Gluing up a turning block

I am probably making too much out of this, but it is my first time and all that.
I am gluing up a turning block; sandwiching spalted maple between wenge. What glue to use? Is PVA adequate, or polyurethane, or epoxy?
Yesterday I turned a plate that was simply taped onto the faceplate; so I expect PVA will do fine, but I would rather benefit from other's experience than my own.
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Toller wrote:

You're right, you're making too much of it. PVA is stronger than the wood itself, especially when you have such a large glued surface.
DonkeyHody "We should be careful to get out of an experience only the wisdom that is in it - and stop there; lest we be like the cat that sits down on a hot stove-lid. She will never sit down on a hot stove-lid again---and that is well; but also she will never sit down on a cold one anymore." - Mark Twain
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DonkeyHody wrote:

the source of your worry. I think that given the large glue area, you'll be fine if you plane or sand immediately before gluing.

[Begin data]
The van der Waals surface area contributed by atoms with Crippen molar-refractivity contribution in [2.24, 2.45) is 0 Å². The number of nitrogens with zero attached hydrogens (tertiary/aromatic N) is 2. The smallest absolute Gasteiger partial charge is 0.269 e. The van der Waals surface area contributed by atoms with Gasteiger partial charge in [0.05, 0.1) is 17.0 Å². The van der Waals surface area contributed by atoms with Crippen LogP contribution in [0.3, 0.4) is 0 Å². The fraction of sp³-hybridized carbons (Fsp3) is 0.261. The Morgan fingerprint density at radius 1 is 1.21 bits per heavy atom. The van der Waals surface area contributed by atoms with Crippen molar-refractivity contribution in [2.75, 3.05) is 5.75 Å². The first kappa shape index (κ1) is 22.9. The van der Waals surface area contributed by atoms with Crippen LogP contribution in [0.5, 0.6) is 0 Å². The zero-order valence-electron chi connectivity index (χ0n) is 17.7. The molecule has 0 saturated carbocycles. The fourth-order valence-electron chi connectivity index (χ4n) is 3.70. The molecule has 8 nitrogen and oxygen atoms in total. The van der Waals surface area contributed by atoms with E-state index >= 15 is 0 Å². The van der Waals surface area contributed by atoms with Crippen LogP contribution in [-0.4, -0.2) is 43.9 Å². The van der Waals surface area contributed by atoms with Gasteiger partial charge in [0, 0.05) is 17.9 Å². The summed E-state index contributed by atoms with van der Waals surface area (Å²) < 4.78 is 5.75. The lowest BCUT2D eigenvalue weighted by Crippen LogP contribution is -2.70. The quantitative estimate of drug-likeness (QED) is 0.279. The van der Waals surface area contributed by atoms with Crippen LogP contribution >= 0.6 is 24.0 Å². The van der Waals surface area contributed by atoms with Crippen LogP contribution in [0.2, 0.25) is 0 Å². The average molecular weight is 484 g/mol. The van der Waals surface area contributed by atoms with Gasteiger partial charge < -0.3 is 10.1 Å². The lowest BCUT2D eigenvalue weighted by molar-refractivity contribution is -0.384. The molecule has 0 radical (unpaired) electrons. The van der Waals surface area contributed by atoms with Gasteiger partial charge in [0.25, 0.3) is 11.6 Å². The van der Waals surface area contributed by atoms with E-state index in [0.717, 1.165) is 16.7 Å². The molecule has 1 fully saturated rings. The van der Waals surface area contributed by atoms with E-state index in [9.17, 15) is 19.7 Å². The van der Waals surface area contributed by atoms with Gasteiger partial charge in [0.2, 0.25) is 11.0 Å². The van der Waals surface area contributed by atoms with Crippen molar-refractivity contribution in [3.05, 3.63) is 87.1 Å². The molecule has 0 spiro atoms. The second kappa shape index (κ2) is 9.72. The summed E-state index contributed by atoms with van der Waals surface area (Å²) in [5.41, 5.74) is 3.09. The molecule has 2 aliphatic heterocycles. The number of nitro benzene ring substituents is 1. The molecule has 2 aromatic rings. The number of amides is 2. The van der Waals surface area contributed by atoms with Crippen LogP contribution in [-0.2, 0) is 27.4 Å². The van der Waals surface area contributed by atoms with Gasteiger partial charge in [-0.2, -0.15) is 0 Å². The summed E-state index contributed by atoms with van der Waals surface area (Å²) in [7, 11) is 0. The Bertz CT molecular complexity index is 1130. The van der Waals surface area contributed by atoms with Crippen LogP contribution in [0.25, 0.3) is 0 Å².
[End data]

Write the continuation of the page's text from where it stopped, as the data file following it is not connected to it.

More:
DonkeyHody "The cheapest things in life are free."
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PVA is fine- but one thing you need to keep in mind is that it's going to need to fully cure. The first time I did this, I let it sit for about an hour, and it delaminated on the lathe. Better to let it sit with the clamps on for more like 24 hours.
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"Do not stress joints for 24 hours." [instructions on the back of the Titebond II bottle]
--
Regards,
Doug Miller (alphageek at milmac dot com)
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On Wed, 15 Nov 2006 15:22:32 GMT, snipped-for-privacy@milmac.com (Doug Miller) wrote:

Yeah, but I was in a rush to play with my new toy, and I didn't have any firewood or suitable branches around. Furniture is usually all right to continue with after the glue has tacked, so I was foolishly using that rule-of-thumb. Hence, the warning/reminder.
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As others said PVA is fine ... but... between the very stable wenge and the less stable maple you may get some creeping, and if you end up with a fine reflective finish you may have a slight glue line. Epoxy or cascamite would be better for that reason, but they may blunt your turning tools a bit more.
Tim w
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glue; but I don't find that for sale. Is it not used in the US?
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Weldwood Plastic Resin Glue.
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white powder, mixed with water and sets rock hard. Has been used afaik for 50yrs for boat building, airframes, joinery, but probably old-fashioned now.
tim W
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On Wed, 15 Nov 2006 23:10:33 GMT, "Tim W"

You'll almost certainly get a very fine glue line- but given the huge color difference between maple and wenge, it won't be worth noting- at least IMO.
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